Practice Management

Choosing the Right Lease Term Length for Your Clinic Location

By Jeff Grandfield and Dale Willerton – The Lease Coach

Choosing an appropriate lease term may be unheard-of to you; perhaps this is because a five or 10-year lease term has become the norm in commercial real estate leasing. It rarely occurs to even seasoned tenants that there should be – and actually are – alternatives.

A long-term Lease Agreement has both advantages and disadvantages for both a tenant and a landlord. For example, the more money you are investing into leasehold improvements, the longer your lease term should be. This will give you the security of knowing that you will be more likely to recoup your investment costs before your lease runs out. Longer lease terms are also desirable if the tenant allowance is large; this allows a longer amortization period for the landlord to recoup his/her investments resulting in lower or nominally-added rent for the tenant.

What we oppose most is the artificial five or 10-year lease term. Veterinarian tenants are often presented with this option and blindly sign without question. We often explain that such commercial lease terms do not have to come in just these fixed lengths … you may be able to negotiate a lease in months, rather than years. This will give you more flexibility if you want to close, relocate, or sell.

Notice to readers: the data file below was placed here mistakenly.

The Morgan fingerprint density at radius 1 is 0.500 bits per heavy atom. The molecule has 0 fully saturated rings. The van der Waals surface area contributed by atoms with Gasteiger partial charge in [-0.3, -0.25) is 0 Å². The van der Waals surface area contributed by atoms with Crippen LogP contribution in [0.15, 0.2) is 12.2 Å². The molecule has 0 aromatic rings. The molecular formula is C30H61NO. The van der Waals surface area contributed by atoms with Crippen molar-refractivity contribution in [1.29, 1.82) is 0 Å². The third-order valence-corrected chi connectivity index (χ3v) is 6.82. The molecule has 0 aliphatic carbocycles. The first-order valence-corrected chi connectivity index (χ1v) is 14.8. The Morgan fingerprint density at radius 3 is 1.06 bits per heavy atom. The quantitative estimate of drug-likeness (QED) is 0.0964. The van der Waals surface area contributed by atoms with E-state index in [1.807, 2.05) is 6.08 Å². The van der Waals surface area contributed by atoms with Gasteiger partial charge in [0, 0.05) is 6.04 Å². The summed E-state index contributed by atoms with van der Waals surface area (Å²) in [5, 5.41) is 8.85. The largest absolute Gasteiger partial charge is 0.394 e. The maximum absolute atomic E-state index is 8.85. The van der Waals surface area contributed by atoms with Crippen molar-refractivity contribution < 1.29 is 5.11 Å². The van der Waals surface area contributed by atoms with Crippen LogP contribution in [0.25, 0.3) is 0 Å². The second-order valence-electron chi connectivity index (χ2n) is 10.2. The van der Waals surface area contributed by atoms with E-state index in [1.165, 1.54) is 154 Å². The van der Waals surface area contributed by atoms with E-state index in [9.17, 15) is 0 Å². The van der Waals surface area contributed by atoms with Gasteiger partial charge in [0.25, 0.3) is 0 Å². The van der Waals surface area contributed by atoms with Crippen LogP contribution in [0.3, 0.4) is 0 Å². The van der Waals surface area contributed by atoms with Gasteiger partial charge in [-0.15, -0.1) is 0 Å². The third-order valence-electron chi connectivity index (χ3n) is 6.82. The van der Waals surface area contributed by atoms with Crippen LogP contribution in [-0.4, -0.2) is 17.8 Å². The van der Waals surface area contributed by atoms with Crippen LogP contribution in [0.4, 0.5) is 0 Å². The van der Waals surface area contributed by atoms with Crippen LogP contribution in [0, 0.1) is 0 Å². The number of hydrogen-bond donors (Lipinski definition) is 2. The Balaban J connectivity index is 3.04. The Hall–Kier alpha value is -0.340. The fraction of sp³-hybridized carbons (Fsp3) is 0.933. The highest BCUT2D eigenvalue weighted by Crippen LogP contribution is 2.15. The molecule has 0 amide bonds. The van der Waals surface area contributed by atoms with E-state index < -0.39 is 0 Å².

If you have signed a five- or 10-year Lease Agreement within a property with a retail component and that agreement ends just prior to Christmas, your landlord has the advantage because commercial space is in demand. However, with a 56-month or a 64-month month lease term, your Lease Agreement would be expiring when the space is less in demand, if at all. You now hold more of the negotiating cards!

If locating next to a major anchor store (such as a grocery store), ask how much of that anchor tenant’s lease term remains. If the anchor has 37 months left on their term, then you may want not to exceed 37 months yourself in case the anchor does not renew. Alternatively, you could sign a longer lease term with the right to terminate – should the anchor store move.

When it comes to selling your practice and/or retiring, you must take into account how easy or likely it will be to sell. If you plan to retire in the near future, or are taking things year by year and are concerned about finding a buyer for your practice, you need to think twice about signing a long term renewal. In cases like this, it may make more sense to negotiate multiple short-term renewal options or even a right to terminate in the event of retirement to provide you with more flexibility.

For a copy of our free CD, Leasing Dos & Don’ts for Commercial Tenants, please e-mail your request to

Dale Willerton and Jeff Grandfield – The Lease Coach are Commercial Lease Consultants who work exclusively for tenants. Dale and Jeff are professional speakers and co-authors of Negotiating Commercial Leases & Renewals FOR DUMMIES (Wiley, 2013). Got a leasing question? Need help with your new lease or renewal? Call 1-800-738-9202, e-mail or visit